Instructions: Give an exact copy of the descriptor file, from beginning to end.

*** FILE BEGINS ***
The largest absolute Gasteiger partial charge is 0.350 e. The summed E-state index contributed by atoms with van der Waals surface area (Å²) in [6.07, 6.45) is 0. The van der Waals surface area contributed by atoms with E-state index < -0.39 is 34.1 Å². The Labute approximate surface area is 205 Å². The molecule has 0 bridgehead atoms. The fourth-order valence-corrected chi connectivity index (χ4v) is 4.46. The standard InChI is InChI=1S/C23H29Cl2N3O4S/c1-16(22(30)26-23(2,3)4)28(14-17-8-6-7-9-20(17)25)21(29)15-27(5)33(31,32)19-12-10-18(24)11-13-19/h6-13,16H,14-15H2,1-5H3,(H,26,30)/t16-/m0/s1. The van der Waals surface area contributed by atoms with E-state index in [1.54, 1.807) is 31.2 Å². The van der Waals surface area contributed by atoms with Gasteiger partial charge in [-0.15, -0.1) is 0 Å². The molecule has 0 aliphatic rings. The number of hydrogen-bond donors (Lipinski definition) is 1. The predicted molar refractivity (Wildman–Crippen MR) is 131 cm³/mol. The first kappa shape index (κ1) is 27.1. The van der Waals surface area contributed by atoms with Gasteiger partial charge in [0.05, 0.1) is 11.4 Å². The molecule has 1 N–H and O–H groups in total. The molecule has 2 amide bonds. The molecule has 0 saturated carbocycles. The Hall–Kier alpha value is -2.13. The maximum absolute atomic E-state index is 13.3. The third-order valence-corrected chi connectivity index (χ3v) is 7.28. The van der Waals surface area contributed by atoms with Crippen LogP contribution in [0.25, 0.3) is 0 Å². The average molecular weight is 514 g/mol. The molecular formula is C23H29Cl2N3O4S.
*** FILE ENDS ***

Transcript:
The largest absolute Gasteiger partial charge is 0.350 e. The summed E-state index contributed by atoms with van der Waals surface area (Å²) in [6.07, 6.45) is 0. The van der Waals surface area contributed by atoms with E-state index < -0.39 is 34.1 Å². The Labute approximate surface area is 205 Å². The molecule has 0 bridgehead atoms. The fourth-order valence-corrected chi connectivity index (χ4v) is 4.46. The standard InChI is InChI=1S/C23H29Cl2N3O4S/c1-16(22(30)26-23(2,3)4)28(14-17-8-6-7-9-20(17)25)21(29)15-27(5)33(31,32)19-12-10-18(24)11-13-19/h6-13,16H,14-15H2,1-5H3,(H,26,30)/t16-/m0/s1. The van der Waals surface area contributed by atoms with E-state index in [1.54, 1.807) is 31.2 Å². The van der Waals surface area contributed by atoms with Gasteiger partial charge in [-0.15, -0.1) is 0 Å². The molecule has 0 aliphatic rings. The number of hydrogen-bond donors (Lipinski definition) is 1. The predicted molar refractivity (Wildman–Crippen MR) is 131 cm³/mol. The first kappa shape index (κ1) is 27.1. The van der Waals surface area contributed by atoms with Gasteiger partial charge in [0.05, 0.1) is 11.4 Å². The molecule has 1 N–H and O–H groups in total. The molecule has 2 amide bonds. The molecule has 0 saturated carbocycles. The Hall–Kier alpha value is -2.13. The maximum absolute atomic E-state index is 13.3. The third-order valence-corrected chi connectivity index (χ3v) is 7.28. The van der Waals surface area contributed by atoms with Crippen LogP contribution in [0.25, 0.3) is 0 Å². The average molecular weight is 514 g/mol. The molecular formula is C23H29Cl2N3O4S.